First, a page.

The Power of 12
Elke Zilla with Marilyn Geddes
Be kind, for everyone you meet is fighting a hard battle” – Plato
My luck is changing.
A few years ago, one of my Drama students submitted a marvelous audition piece, a hilarious monologue about the importance of honouring our lucky numbers as determiners of our life destiny. I still smile every time I buy a lottery ticket or highlight a special date to celebrate an event. I can’t recall all of the clever scenarios this young man presented, but undoubtedly, beyond his fine acting skills, he made quite an impression on me. To this day, I am still fully committed to incorporating my lucky number whenever I can and wherever I am.
‘Mi numero afortunado’ is 12. I was born on the 12th day of the 12th month around 12 noon. My father was the oldest of 12 children. I was married on the 12th, delivered my first child on the 12th, need only to dial 1212 to reach my wonderful, life-saving, doctor and on the 12th of May, I attended my first 12 step program.
Many organizations dedicated to dealing with addictions and disorders incorporate the 12 step philosophy into their programs. All are built on the premise of surrendering or placing one’s trust in a power greater than ourselves, and all pave a path to healing through 12 universal or spiritual truths:
Whether you are facing dependency, illness, or profound loss, devotion to these 12 principles will cultivate your capacity to see beyond the veils of fear and empower you to arrive at a place of authenticity, a place where you are at home to heal and alter every aspect of your life.
My initial intention in attending the meeting had been to accompany and support my daughter. I was informed that I would only be permitted to participate if I proclaimed to the group a desire to stop using an addictive substance. Unfortunately, when I’m on the spot, I have a tendency to elaborate:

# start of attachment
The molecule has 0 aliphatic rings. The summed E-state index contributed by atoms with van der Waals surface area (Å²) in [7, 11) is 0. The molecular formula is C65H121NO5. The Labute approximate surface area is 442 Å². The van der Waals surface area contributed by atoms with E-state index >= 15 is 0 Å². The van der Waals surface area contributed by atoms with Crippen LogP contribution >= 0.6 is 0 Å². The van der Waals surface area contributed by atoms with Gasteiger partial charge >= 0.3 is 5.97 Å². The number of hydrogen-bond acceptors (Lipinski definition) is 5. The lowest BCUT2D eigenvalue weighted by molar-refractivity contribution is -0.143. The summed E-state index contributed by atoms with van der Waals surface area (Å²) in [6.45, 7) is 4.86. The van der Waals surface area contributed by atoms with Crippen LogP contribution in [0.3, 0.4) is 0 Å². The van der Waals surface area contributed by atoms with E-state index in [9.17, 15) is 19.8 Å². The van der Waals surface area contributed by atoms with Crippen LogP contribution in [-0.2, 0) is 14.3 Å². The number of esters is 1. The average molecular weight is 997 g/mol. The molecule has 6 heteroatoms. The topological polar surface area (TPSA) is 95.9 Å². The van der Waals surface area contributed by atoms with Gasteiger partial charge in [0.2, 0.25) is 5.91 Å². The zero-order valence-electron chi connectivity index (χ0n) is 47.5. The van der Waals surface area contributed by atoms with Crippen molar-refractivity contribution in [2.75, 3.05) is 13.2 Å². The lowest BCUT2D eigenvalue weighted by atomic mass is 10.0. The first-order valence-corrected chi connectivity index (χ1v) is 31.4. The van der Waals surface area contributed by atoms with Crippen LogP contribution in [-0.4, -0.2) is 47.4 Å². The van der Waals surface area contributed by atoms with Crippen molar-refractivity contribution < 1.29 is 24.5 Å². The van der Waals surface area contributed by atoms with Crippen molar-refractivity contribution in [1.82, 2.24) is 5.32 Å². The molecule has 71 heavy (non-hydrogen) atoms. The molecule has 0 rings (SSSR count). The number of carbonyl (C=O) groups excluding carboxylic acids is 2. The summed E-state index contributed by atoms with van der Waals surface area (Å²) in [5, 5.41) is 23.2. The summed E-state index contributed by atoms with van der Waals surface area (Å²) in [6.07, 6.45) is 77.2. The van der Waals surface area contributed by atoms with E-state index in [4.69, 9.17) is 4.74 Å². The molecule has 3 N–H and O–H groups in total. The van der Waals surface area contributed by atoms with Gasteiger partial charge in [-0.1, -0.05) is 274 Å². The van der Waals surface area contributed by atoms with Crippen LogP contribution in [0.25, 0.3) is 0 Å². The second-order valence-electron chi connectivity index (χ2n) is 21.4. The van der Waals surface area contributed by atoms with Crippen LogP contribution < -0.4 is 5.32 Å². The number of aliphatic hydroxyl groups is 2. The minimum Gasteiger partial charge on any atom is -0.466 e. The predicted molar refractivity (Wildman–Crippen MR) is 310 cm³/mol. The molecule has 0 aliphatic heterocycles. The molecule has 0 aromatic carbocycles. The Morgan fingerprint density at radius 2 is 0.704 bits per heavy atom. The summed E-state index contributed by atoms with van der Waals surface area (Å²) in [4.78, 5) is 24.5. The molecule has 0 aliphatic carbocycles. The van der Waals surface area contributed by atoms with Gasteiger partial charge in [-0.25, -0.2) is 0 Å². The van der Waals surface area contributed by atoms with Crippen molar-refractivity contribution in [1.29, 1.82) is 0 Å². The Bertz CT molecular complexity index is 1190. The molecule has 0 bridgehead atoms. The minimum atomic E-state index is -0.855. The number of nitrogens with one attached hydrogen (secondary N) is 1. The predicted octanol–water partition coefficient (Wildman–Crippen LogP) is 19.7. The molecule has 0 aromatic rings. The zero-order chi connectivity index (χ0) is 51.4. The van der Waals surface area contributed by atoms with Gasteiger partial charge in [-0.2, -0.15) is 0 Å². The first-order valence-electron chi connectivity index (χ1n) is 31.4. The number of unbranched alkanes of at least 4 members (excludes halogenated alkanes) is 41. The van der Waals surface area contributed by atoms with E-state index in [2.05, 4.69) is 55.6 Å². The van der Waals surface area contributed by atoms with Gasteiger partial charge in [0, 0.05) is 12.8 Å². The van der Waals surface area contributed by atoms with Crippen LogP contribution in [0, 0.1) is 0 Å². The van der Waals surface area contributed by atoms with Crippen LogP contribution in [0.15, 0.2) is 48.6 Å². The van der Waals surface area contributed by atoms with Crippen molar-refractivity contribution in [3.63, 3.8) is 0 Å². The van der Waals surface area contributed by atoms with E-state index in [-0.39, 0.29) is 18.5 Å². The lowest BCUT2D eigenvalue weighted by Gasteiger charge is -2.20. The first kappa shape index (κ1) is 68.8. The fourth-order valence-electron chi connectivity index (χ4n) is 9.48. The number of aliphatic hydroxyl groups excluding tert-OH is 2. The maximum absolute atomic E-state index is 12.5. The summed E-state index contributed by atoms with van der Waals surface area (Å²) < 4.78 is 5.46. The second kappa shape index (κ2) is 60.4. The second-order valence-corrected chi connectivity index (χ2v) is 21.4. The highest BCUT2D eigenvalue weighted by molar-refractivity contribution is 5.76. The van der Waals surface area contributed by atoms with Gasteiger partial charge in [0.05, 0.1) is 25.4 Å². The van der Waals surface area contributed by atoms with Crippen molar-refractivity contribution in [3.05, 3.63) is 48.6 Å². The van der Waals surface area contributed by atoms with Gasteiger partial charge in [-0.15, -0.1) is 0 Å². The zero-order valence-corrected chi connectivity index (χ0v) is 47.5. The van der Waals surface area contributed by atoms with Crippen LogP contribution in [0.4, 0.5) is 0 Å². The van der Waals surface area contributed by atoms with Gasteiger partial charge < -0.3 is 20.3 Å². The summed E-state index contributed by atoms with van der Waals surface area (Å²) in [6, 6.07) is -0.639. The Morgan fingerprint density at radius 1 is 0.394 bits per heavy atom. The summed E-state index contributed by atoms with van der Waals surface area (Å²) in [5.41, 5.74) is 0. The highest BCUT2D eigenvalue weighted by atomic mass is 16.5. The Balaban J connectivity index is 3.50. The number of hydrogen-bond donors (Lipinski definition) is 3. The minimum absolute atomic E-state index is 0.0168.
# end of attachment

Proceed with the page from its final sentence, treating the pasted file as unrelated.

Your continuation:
“Hello, my name is Elke. I’m not an alcoholic…but am definitely prone to pour a drink…just to relax…you know in times of stress or in the face of challenging circumstances or perhaps to celebrate an occasion or two...”
I’m sure that it was divine intervention that saved this audience from my complex and convoluted inner dialogue. When it was time for me for me to speak, I grabbed my daughter’s hand and said quietly:
“I have a desire not to drink”.
As we shared and declared various truths around the room, I noticed that the walls were painted with slogans and messages:
“Leave your grievances, your excuses and your past at the door”
“Every problem comes bearing its own solution”
“Your power is limited to the extent you are afraid”
“Unforgiveness is the poison you drink every day hoping the other person will die”
One of the first requirements of “a clean and sober” thought process calls on us to relinquish the opinions, attitudes and judgments that we project on to ourselves and others. My first step was to peer into my own addictive, intoxicating thought system and recognize that it was essential to see beyond its distorting veil.
I have learned that everything in life is training…training in the art of living and the art of embracing whatever comes our way. This means opening ourselves to unwavering acceptance of our glorious capacity to heal. We are all on the path to recovery, whether it is through healing our relationships, our addictions or our illnesses. Some of us have simply stumbled at different places for different reasons.
It was captivating to sit within the spirit of human resilience amongst these supportive strangers and hardcore soul searchers. Their gut wrenching stories and unimaginable experiences touched the hearts and souls of everyone gathered there. To witness such wisdom borne from such brokenness filled me with awe. As each person spoke with clarity, vulnerability and humility, their confessions engendered only more love, respect and compassion from those around them. I understand, now, why forgiveness plays such an important role in the healing process. It is the only means by which we can free ourselves from the illusions of separation, inadequacy and guilt.